Scapegoat, my sci-fi, fantasy, lightly steampunked YA novel, threw me for a loop today.
It changed time zones, character connections, and villains on me without prior notice.
I blame the How Not To Write a Novel book I've been studiously paging through. Some of the authors' insightful suggestions have sunk in and now I'm tripping over myself to catch up with how those remarks have affected the way I'm thinking through Scapegoat. Relinking all the necessary plot points, finding the new twists and fleshing out the compelling motivations behind certain character choices.
Mr. Amazing Dude is convinced that the newer version is a better story. But, I rejoin, it so different from what it was at its inception.
And then it hits me. Stories, like people, have to change. They have to grow. Few brave souls would survive slogging through the first drafts of most bestsellers today. And that's a good thing. The revisions, as painful as they are, are meant for good--they make a more compelling, more nuanced, more relatable story. The crucible of novel-writing.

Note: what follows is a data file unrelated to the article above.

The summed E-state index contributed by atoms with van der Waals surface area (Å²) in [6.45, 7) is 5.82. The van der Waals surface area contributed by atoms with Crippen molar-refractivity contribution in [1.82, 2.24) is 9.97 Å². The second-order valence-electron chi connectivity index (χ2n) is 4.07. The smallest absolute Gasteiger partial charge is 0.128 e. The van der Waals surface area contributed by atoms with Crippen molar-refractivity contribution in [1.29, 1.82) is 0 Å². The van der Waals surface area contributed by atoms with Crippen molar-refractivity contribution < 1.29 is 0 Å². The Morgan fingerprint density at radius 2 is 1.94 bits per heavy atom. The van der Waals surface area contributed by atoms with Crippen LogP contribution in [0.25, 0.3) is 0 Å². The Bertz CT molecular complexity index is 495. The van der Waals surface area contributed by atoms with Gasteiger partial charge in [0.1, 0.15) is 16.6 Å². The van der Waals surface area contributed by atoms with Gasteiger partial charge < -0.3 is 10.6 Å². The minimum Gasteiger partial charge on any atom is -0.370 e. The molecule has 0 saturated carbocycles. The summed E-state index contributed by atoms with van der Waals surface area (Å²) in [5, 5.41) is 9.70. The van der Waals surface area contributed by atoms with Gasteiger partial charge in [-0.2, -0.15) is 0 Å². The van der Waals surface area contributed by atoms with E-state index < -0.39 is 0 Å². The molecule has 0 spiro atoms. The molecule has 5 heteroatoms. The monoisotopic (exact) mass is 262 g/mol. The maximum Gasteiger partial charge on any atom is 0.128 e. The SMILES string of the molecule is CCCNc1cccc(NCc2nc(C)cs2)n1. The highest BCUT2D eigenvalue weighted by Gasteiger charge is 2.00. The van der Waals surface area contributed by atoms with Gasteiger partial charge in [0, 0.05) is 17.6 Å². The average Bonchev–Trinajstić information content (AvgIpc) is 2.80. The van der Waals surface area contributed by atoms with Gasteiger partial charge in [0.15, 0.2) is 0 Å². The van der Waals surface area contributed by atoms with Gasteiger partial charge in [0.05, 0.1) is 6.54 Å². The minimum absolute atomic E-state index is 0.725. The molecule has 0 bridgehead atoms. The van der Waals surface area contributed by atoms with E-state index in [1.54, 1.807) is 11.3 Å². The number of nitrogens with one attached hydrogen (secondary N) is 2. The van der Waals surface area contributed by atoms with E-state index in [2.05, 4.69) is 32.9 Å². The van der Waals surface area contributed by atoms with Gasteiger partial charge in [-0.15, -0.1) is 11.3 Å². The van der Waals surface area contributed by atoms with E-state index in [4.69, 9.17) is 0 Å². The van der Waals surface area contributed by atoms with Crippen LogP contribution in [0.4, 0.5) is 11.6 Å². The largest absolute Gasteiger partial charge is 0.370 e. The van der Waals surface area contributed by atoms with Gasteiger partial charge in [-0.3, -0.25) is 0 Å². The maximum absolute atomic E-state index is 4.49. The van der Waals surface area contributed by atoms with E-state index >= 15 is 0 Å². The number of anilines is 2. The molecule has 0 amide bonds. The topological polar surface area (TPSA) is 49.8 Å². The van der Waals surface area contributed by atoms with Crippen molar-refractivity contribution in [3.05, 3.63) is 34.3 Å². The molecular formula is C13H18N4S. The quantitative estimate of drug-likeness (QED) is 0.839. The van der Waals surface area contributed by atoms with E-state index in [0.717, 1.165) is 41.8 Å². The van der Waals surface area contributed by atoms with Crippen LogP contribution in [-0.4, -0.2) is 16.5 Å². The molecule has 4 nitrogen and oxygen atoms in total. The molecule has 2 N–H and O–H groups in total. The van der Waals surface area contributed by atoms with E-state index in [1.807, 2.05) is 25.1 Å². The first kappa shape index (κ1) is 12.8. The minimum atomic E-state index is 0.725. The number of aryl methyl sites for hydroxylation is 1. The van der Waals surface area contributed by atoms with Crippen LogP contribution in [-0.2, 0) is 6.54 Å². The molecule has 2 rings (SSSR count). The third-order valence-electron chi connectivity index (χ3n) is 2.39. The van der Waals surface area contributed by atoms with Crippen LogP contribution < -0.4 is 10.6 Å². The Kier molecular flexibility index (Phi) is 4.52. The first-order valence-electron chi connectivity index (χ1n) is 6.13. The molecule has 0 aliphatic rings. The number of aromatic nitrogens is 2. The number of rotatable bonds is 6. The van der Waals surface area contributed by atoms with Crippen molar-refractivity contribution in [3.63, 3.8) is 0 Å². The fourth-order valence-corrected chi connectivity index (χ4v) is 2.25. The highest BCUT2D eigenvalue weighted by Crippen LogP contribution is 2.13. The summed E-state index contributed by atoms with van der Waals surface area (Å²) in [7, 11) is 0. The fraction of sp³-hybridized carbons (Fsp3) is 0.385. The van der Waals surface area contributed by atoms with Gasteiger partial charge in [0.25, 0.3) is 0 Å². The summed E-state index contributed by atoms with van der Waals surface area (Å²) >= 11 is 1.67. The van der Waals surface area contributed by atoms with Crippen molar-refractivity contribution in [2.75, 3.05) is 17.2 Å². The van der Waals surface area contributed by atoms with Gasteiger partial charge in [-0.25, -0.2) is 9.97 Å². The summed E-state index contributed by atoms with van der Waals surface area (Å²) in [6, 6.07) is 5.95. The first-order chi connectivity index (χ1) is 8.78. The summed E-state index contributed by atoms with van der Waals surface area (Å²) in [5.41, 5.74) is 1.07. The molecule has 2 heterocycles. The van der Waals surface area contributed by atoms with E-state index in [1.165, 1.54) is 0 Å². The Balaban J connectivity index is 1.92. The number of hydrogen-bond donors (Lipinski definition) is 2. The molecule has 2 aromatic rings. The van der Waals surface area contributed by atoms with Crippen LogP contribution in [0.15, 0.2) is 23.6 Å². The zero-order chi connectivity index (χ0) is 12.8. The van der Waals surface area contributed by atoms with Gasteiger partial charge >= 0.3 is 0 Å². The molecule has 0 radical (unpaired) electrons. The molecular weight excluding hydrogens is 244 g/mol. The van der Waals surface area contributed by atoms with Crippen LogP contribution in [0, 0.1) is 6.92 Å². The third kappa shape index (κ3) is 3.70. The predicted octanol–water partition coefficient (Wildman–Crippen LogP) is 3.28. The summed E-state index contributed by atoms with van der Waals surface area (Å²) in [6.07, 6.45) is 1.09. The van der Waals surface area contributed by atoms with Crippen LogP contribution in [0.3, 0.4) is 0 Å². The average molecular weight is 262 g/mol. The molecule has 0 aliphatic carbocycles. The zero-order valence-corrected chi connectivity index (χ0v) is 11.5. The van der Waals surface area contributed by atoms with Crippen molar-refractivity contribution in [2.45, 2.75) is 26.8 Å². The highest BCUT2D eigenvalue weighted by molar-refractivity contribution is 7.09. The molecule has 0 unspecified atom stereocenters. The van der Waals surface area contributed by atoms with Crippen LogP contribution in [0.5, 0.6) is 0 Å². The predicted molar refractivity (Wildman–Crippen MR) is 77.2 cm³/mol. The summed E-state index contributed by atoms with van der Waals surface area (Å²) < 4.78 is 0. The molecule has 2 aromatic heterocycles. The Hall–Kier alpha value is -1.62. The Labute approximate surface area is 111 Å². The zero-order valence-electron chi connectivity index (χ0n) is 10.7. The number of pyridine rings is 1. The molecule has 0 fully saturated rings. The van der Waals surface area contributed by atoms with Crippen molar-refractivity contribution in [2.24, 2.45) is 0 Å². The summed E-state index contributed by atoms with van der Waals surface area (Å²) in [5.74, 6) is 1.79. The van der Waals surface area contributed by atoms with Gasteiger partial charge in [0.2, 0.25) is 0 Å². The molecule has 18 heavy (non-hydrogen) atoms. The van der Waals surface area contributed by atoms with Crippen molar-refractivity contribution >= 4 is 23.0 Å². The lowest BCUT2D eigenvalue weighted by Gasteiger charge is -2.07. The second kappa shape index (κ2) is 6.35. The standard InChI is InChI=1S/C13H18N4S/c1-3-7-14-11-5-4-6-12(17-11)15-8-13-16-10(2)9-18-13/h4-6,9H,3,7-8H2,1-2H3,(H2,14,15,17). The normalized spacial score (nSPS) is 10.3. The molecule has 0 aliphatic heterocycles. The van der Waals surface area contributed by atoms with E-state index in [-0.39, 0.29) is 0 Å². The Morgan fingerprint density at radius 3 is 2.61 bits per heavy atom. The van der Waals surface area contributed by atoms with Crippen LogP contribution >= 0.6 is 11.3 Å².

A small part of me cringes at the thought of hacking through most of the 35,000 words I already had on the story. Yet, I know I've been stuck at the same point in the story for several months for a reason. That reason was, the story needed to change. The plot direction I had wasn't working.
I will probably keep my unfinished first draft and occasionally mull over what it could have been, but for now, I'm just happy that I'm inspired to pick up new version of the story and hopefully finish it this time!